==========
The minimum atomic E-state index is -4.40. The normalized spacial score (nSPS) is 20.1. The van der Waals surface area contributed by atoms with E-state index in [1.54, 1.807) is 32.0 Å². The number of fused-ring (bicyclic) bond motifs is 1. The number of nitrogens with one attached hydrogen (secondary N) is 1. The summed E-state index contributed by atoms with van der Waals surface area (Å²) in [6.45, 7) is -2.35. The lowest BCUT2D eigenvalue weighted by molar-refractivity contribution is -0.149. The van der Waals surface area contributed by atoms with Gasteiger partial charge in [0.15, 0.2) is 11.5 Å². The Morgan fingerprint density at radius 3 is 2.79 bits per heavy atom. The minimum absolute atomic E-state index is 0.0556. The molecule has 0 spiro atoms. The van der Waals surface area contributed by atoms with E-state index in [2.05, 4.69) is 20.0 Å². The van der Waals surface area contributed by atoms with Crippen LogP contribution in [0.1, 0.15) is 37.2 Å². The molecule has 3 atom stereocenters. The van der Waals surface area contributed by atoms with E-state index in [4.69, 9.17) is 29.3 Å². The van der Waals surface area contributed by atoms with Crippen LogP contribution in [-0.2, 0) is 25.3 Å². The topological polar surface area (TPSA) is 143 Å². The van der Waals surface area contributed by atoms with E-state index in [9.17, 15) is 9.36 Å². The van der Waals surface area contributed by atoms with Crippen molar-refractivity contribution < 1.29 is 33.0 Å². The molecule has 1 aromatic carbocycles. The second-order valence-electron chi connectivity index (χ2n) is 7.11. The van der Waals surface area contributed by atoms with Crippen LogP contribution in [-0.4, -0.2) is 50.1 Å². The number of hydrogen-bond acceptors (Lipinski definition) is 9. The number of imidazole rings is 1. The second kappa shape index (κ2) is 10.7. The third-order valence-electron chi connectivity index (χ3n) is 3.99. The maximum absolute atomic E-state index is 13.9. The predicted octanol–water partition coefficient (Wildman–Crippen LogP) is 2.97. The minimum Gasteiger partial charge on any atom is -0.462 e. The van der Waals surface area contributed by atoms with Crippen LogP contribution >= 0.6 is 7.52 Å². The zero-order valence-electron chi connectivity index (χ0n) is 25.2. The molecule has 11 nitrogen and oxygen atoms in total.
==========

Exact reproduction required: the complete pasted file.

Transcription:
The minimum atomic E-state index is -4.40. The normalized spacial score (nSPS) is 20.1. The van der Waals surface area contributed by atoms with E-state index in [1.54, 1.807) is 32.0 Å². The number of fused-ring (bicyclic) bond motifs is 1. The number of nitrogens with one attached hydrogen (secondary N) is 1. The summed E-state index contributed by atoms with van der Waals surface area (Å²) in [6.45, 7) is -2.35. The lowest BCUT2D eigenvalue weighted by molar-refractivity contribution is -0.149. The van der Waals surface area contributed by atoms with Gasteiger partial charge in [0.15, 0.2) is 11.5 Å². The Morgan fingerprint density at radius 3 is 2.79 bits per heavy atom. The minimum absolute atomic E-state index is 0.0556. The molecule has 0 spiro atoms. The van der Waals surface area contributed by atoms with E-state index in [2.05, 4.69) is 20.0 Å². The van der Waals surface area contributed by atoms with Crippen LogP contribution in [0.1, 0.15) is 37.2 Å². The molecule has 3 atom stereocenters. The van der Waals surface area contributed by atoms with E-state index in [4.69, 9.17) is 29.3 Å². The van der Waals surface area contributed by atoms with Crippen LogP contribution in [-0.2, 0) is 25.3 Å². The topological polar surface area (TPSA) is 143 Å². The van der Waals surface area contributed by atoms with E-state index in [9.17, 15) is 9.36 Å². The van der Waals surface area contributed by atoms with Crippen molar-refractivity contribution < 1.29 is 33.0 Å². The molecule has 1 aromatic carbocycles. The second-order valence-electron chi connectivity index (χ2n) is 7.11. The van der Waals surface area contributed by atoms with Crippen LogP contribution in [-0.4, -0.2) is 50.1 Å². The number of hydrogen-bond acceptors (Lipinski definition) is 9. The number of imidazole rings is 1. The second kappa shape index (κ2) is 10.7. The third-order valence-electron chi connectivity index (χ3n) is 3.99. The maximum absolute atomic E-state index is 13.9. The predicted octanol–water partition coefficient (Wildman–Crippen LogP) is 2.97. The minimum Gasteiger partial charge on any atom is -0.462 e. The van der Waals surface area contributed by atoms with Crippen LogP contribution >= 0.6 is 7.52 Å². The zero-order valence-electron chi connectivity index (χ0n) is 25.2. The molecule has 11 nitrogen and oxygen atoms in total.